A refusal to discuss certain issues, a refusal to discern the Spirit honestly, particularly around the exclusion of women; an inability to see that the introduction of the permanent diaconate would shut the door in women’s faces again.
An absence of leadership, a going into the bunker – with notable exceptions: the ACP comes to mind, the courage of Enda McDonagh from this College, the courage of Willie Walsh from my own diocese.
Kubla Ross speaks about a liminal space between the place we are in now and what is new. In order to move she says we must acknowledge the loss, otherwise we stay in denial around it or we get stuck inside in it and go around in it like a mixing bowl.
Can I make a few observations that might help us to move a little bit? Francis seems to be saying that the priest is called to be there for people no matter whether they are connected or not.
• Offer welcome – that might not be far from what Jesus was talking about.
• The priest is there to journey with people.
• Our most challenging times and our best times are when we truly journey with people in moments of grief and tragedy.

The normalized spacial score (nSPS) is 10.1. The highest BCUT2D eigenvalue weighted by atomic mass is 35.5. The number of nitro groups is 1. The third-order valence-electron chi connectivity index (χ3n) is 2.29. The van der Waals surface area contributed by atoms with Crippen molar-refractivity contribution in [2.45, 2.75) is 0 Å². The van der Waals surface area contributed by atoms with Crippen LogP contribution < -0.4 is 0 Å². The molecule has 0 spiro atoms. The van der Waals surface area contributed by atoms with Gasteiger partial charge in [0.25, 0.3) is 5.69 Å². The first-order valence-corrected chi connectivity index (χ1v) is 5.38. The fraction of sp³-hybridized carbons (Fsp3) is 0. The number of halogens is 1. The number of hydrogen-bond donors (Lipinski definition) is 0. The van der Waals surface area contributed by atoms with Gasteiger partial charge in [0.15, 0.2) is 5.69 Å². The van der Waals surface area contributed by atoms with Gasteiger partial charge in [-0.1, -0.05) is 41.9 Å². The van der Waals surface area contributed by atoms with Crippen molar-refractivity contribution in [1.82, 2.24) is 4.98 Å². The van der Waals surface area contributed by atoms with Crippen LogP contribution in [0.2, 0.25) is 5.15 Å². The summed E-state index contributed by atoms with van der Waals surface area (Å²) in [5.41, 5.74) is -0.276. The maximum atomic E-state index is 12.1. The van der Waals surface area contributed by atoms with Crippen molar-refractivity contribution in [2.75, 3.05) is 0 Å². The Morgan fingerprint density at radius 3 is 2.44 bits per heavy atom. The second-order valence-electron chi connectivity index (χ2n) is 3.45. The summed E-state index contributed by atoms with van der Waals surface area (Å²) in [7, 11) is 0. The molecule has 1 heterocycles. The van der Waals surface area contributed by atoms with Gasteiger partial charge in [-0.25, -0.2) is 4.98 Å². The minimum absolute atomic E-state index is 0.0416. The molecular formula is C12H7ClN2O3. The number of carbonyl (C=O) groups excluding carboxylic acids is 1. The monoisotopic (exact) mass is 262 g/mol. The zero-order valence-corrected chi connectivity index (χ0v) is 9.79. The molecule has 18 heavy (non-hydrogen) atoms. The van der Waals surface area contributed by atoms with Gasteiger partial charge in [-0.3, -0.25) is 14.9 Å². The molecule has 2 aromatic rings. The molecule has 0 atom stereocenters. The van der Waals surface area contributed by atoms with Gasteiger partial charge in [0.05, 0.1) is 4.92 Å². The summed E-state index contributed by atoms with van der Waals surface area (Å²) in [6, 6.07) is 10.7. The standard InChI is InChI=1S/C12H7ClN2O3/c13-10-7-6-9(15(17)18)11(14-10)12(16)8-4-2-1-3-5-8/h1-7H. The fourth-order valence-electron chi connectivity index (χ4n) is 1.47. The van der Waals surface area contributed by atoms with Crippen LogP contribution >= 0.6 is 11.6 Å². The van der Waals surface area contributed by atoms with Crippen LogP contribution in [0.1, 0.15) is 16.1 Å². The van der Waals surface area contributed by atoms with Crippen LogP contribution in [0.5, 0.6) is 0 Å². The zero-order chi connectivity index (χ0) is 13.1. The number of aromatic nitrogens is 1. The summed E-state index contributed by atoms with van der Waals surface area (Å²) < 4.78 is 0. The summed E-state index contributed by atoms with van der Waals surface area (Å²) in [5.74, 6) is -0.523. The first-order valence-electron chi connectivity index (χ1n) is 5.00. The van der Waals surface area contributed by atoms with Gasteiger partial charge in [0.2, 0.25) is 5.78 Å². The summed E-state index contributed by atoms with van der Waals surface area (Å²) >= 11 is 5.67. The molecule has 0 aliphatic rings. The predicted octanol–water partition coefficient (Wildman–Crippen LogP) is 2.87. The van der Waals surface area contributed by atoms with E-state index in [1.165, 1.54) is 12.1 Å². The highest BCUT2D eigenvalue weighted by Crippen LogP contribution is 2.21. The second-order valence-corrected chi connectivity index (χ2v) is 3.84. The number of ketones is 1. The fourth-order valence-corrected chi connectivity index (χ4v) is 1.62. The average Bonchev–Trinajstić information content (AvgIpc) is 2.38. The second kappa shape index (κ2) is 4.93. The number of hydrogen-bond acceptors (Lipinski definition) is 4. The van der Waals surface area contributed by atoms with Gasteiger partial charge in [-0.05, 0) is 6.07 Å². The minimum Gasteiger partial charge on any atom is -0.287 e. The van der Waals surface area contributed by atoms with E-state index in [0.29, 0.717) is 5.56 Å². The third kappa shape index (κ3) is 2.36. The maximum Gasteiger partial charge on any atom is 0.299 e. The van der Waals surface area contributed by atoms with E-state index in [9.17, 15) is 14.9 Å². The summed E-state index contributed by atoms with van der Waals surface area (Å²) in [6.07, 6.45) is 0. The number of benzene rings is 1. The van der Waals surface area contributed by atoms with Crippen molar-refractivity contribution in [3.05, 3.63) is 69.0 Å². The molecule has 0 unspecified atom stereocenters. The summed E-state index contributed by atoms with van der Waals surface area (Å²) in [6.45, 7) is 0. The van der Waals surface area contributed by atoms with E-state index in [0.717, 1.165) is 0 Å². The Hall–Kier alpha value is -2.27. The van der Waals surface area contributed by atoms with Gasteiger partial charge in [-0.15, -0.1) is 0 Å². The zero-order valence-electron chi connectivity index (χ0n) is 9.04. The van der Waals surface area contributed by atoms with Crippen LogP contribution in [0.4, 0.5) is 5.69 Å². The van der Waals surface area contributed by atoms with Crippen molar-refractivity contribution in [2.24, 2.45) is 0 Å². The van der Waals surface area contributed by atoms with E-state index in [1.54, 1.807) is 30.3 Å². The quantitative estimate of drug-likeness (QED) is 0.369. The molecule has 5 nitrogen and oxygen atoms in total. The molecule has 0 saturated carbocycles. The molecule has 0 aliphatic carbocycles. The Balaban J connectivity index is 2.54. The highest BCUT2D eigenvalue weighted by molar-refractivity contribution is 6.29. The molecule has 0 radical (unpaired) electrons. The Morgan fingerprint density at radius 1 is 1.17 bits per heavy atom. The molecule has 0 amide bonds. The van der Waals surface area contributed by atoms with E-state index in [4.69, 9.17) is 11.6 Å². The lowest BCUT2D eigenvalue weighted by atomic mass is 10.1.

• In the future we will be called to go to people rather than that they come to us.
We are called no longer to be managers but to be animators. I was privileged to be part of a listening process in our diocese. We have 136 places of worship spread over 58 parishes. How do we
animate people in these communities to gather into the future?
How do we get people to engage so that these communities will be vibrant into the future?
We are going to be a voice among other voices, a Church among other churches into the future – a good thing. No longer the dominant one.
To do this we will need to be people of soul in tune with our own soul and in tune with the soul of people.
We will need to stand at the interface between church and society – stand on the edge, as Peter McVerry does so well, and speak courageously for the poor and the vulnerable.
I would like to conclude with a poem from David Whyte that might sum up where we need to go:
When your eyes are tired and the world is tired also,
When your vision has gone no part of the world can find you.
Time to go into the dark where the night has eyes to recognise its own.
There you can be sure you are not beyond love,
The dark will be your womb tonight.
The night will give you a horizon further you can see.
You must learn one thing; the world was made to be free in.
Give up all other worlds except the one in which you belong.
Sometime it takes darkness and the sweet confinement of your aloneness
to learn that anything or anyone that does not bring you alive is too small to you.

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  1. Kathleen Faley says: